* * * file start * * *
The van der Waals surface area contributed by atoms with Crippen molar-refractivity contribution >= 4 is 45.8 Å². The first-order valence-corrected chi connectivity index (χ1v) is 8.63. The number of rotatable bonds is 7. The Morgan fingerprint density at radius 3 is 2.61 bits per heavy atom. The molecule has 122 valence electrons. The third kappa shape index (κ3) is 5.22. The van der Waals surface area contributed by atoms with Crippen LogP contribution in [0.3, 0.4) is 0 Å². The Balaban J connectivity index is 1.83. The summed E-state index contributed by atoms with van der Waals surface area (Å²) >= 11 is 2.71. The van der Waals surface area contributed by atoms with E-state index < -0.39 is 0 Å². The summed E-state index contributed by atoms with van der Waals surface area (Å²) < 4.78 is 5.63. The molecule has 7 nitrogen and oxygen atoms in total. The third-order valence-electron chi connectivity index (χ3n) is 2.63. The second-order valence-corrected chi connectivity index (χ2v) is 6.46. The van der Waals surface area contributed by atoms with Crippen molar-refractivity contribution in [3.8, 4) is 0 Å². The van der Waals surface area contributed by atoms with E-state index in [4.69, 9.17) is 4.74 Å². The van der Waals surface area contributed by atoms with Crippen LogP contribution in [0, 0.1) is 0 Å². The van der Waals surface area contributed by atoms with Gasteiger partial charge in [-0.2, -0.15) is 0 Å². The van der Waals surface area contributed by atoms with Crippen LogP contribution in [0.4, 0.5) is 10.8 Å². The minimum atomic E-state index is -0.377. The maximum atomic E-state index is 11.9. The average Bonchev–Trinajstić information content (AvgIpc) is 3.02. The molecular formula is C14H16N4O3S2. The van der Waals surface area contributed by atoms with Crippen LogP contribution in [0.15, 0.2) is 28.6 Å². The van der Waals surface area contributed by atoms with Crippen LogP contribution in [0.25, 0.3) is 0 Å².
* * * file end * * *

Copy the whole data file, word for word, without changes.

The van der Waals surface area contributed by atoms with Crippen molar-refractivity contribution >= 4 is 45.8 Å². The first-order valence-corrected chi connectivity index (χ1v) is 8.63. The number of rotatable bonds is 7. The Morgan fingerprint density at radius 3 is 2.61 bits per heavy atom. The molecule has 122 valence electrons. The third kappa shape index (κ3) is 5.22. The van der Waals surface area contributed by atoms with Crippen LogP contribution in [0.3, 0.4) is 0 Å². The Balaban J connectivity index is 1.83. The summed E-state index contributed by atoms with van der Waals surface area (Å²) >= 11 is 2.71. The van der Waals surface area contributed by atoms with E-state index < -0.39 is 0 Å². The summed E-state index contributed by atoms with van der Waals surface area (Å²) < 4.78 is 5.63. The molecule has 7 nitrogen and oxygen atoms in total. The third-order valence-electron chi connectivity index (χ3n) is 2.63. The second-order valence-corrected chi connectivity index (χ2v) is 6.46. The van der Waals surface area contributed by atoms with Crippen molar-refractivity contribution in [3.8, 4) is 0 Å². The van der Waals surface area contributed by atoms with E-state index in [4.69, 9.17) is 4.74 Å². The van der Waals surface area contributed by atoms with Crippen LogP contribution in [0, 0.1) is 0 Å². The van der Waals surface area contributed by atoms with Gasteiger partial charge in [-0.2, -0.15) is 0 Å². The van der Waals surface area contributed by atoms with Crippen LogP contribution in [0.4, 0.5) is 10.8 Å². The minimum atomic E-state index is -0.377. The maximum atomic E-state index is 11.9. The average Bonchev–Trinajstić information content (AvgIpc) is 3.02. The molecular formula is C14H16N4O3S2. The van der Waals surface area contributed by atoms with Crippen LogP contribution in [0.15, 0.2) is 28.6 Å². The van der Waals surface area contributed by atoms with Crippen LogP contribution in [0.25, 0.3) is 0 Å².